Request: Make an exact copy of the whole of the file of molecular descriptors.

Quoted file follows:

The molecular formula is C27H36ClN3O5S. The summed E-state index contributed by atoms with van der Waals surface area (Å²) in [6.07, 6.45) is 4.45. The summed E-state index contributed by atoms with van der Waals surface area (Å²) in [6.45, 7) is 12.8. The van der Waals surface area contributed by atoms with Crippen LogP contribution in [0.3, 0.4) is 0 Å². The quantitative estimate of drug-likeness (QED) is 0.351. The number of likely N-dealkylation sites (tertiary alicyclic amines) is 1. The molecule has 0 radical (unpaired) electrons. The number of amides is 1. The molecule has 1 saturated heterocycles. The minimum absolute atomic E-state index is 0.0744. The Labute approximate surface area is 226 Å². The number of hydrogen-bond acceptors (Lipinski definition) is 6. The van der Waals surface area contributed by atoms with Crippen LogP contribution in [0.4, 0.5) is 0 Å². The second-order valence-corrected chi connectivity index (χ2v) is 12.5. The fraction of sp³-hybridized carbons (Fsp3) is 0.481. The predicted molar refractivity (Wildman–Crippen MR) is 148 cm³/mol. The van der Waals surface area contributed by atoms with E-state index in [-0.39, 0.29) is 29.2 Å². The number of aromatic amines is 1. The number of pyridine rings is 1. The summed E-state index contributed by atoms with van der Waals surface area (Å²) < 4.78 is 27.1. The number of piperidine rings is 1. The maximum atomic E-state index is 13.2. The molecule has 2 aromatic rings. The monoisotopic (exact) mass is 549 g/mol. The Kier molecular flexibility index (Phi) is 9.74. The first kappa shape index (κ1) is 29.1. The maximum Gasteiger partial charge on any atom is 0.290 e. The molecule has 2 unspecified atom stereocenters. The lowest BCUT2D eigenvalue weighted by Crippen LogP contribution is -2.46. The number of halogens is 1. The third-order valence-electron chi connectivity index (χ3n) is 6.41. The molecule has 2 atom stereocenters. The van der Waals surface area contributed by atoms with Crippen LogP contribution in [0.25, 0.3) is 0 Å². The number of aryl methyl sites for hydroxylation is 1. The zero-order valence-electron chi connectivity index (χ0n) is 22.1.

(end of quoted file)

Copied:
The molecular formula is C27H36ClN3O5S. The summed E-state index contributed by atoms with van der Waals surface area (Å²) in [6.07, 6.45) is 4.45. The summed E-state index contributed by atoms with van der Waals surface area (Å²) in [6.45, 7) is 12.8. The van der Waals surface area contributed by atoms with Crippen LogP contribution in [0.3, 0.4) is 0 Å². The quantitative estimate of drug-likeness (QED) is 0.351. The number of likely N-dealkylation sites (tertiary alicyclic amines) is 1. The molecule has 0 radical (unpaired) electrons. The number of amides is 1. The molecule has 1 saturated heterocycles. The minimum absolute atomic E-state index is 0.0744. The Labute approximate surface area is 226 Å². The number of hydrogen-bond acceptors (Lipinski definition) is 6. The van der Waals surface area contributed by atoms with Crippen LogP contribution in [0.4, 0.5) is 0 Å². The second-order valence-corrected chi connectivity index (χ2v) is 12.5. The fraction of sp³-hybridized carbons (Fsp3) is 0.481. The predicted molar refractivity (Wildman–Crippen MR) is 148 cm³/mol. The van der Waals surface area contributed by atoms with E-state index in [-0.39, 0.29) is 29.2 Å². The number of aromatic amines is 1. The number of pyridine rings is 1. The summed E-state index contributed by atoms with van der Waals surface area (Å²) < 4.78 is 27.1. The number of piperidine rings is 1. The maximum atomic E-state index is 13.2. The molecule has 2 aromatic rings. The monoisotopic (exact) mass is 549 g/mol. The Kier molecular flexibility index (Phi) is 9.74. The first kappa shape index (κ1) is 29.1. The maximum Gasteiger partial charge on any atom is 0.290 e. The molecule has 2 unspecified atom stereocenters. The lowest BCUT2D eigenvalue weighted by Crippen LogP contribution is -2.46. The number of halogens is 1. The third-order valence-electron chi connectivity index (χ3n) is 6.41. The molecule has 2 atom stereocenters. The van der Waals surface area contributed by atoms with Crippen LogP contribution in [0.25, 0.3) is 0 Å². The number of aryl methyl sites for hydroxylation is 1. The zero-order valence-electron chi connectivity index (χ0n) is 22.1.